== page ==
Agent’s Fine:

Following a fine of £35,000 Estate agent Foxtons has been asked to appear at a hearing to be held by the London Borough of Tower Hamlets asking it to show that it is a “fit and proper person” [organisation] to manage property to let.

Leading up to the fine, Foxtons failed to provide safety information required for council inspections of private rental HMO properties. These are properties requiring a mandatory licence, where there are more than three storeys and where bathrooms or kitchens are shared by five people or more.

The Foxton’s fine was imposed by Bow Magistrates Court when the agent pleaded guilty to failing to manage a landlord’s property within the legal regulations, when acting as a managing agent for the landlord.

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Environmental health and trading standards officers from the council investigated a house in Whitechapel, and for a period of 18 months had asked Foxtons to provide certificates showing that gas, electrical and fire alarm installations had been checked, together with details of residents and their ultimate landlord client.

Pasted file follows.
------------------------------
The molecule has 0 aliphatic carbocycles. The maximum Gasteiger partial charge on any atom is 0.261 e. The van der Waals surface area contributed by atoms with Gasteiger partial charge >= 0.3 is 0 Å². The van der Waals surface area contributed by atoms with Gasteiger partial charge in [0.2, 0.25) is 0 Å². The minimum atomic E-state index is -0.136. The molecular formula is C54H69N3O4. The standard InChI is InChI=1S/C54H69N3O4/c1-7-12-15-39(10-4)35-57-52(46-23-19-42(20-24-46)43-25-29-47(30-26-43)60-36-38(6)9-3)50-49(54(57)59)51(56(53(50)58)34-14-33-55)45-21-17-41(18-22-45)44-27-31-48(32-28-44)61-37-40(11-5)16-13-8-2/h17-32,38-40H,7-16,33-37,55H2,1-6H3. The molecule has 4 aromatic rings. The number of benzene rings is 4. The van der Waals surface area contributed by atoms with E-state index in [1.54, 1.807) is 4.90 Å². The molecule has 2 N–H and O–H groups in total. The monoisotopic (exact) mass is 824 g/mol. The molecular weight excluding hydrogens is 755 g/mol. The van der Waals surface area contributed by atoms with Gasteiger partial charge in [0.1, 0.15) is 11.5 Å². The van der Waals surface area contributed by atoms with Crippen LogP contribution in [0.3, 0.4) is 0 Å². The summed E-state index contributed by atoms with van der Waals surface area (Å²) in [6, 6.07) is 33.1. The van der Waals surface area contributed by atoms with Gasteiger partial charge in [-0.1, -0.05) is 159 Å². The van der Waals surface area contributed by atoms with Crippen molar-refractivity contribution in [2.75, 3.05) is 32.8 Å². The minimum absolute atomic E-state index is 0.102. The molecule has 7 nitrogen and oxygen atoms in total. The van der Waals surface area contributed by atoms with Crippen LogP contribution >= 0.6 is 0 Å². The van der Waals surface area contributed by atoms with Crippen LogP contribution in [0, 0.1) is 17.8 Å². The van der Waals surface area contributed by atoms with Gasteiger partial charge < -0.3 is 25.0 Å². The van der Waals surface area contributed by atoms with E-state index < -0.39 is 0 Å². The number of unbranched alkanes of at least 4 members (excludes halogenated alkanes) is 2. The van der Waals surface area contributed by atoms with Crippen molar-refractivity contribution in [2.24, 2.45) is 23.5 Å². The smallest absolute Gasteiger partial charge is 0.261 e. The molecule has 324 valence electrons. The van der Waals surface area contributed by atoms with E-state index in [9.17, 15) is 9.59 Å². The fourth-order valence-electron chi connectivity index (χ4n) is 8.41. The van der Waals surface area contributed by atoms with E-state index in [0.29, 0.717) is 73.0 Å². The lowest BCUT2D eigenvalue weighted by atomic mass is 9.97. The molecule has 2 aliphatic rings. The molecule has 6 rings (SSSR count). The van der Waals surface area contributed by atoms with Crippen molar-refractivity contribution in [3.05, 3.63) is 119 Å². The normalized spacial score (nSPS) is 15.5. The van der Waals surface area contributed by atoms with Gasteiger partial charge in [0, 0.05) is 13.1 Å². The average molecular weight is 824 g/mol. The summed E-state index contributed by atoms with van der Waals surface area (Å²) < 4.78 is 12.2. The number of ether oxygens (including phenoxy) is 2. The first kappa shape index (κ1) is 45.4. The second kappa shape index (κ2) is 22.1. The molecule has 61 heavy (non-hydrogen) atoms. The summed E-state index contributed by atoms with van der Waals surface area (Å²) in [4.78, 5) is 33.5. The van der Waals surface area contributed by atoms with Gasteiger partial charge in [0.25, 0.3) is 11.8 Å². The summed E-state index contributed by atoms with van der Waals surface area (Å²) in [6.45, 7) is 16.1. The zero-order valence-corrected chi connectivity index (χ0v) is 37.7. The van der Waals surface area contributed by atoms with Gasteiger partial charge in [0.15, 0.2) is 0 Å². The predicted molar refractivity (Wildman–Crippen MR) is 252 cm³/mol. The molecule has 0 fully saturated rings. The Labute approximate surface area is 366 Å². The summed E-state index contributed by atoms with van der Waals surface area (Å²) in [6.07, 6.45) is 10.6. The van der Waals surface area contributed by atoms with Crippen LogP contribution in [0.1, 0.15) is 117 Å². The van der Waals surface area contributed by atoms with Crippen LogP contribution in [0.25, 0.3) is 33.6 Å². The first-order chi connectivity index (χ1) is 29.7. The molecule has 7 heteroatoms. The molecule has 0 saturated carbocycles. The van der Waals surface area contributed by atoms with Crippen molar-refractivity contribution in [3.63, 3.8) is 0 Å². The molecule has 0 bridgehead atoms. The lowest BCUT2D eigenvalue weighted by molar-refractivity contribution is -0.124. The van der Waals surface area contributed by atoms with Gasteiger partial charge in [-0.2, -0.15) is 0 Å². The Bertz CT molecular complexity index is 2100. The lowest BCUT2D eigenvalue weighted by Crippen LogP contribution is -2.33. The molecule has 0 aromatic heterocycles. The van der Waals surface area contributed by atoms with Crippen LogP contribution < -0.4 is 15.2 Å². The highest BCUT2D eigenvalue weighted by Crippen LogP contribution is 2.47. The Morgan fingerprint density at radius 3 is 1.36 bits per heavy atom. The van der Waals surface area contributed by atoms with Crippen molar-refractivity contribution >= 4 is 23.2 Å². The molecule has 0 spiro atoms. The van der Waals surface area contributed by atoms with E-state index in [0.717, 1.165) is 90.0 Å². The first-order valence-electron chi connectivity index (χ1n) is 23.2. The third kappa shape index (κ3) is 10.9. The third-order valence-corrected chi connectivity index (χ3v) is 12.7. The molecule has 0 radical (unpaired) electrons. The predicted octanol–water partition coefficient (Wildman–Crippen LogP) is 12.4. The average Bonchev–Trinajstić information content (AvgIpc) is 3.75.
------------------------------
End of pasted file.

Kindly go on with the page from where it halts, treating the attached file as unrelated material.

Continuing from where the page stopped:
Foxtons failed to comply within this time, and although the property was believed to be in good condition, a charge was brought under Section 236(1) of the Housing Act 2004 for failing to comply with a notice served under Section 235 of the same Act to provide the information.

Foxtons told the court it prided itself on its reputation and was remorseful about the failings that led to the offence. The court said it took account of Foxtons size, profits and the ease with which it could have provided the information when setting the fine.

Deputy mayor and cabinet member for housing at Tower Hamlets Council, Sirajul Islam said:

“This case has sent a very strong message out to local landlords and agents. They must cooperate with the council so we can check safety certificates and issue licences for houses in multiple occupation.”

A spokesman for Foxtons said it was unable to comment but it confirmed it had been asked to attend another hearing and that it is appealing against the court’s decision.

©LandlordZONE® – legal content applies primarily to England and is not a definitive statement of the law, always seek professional advice.

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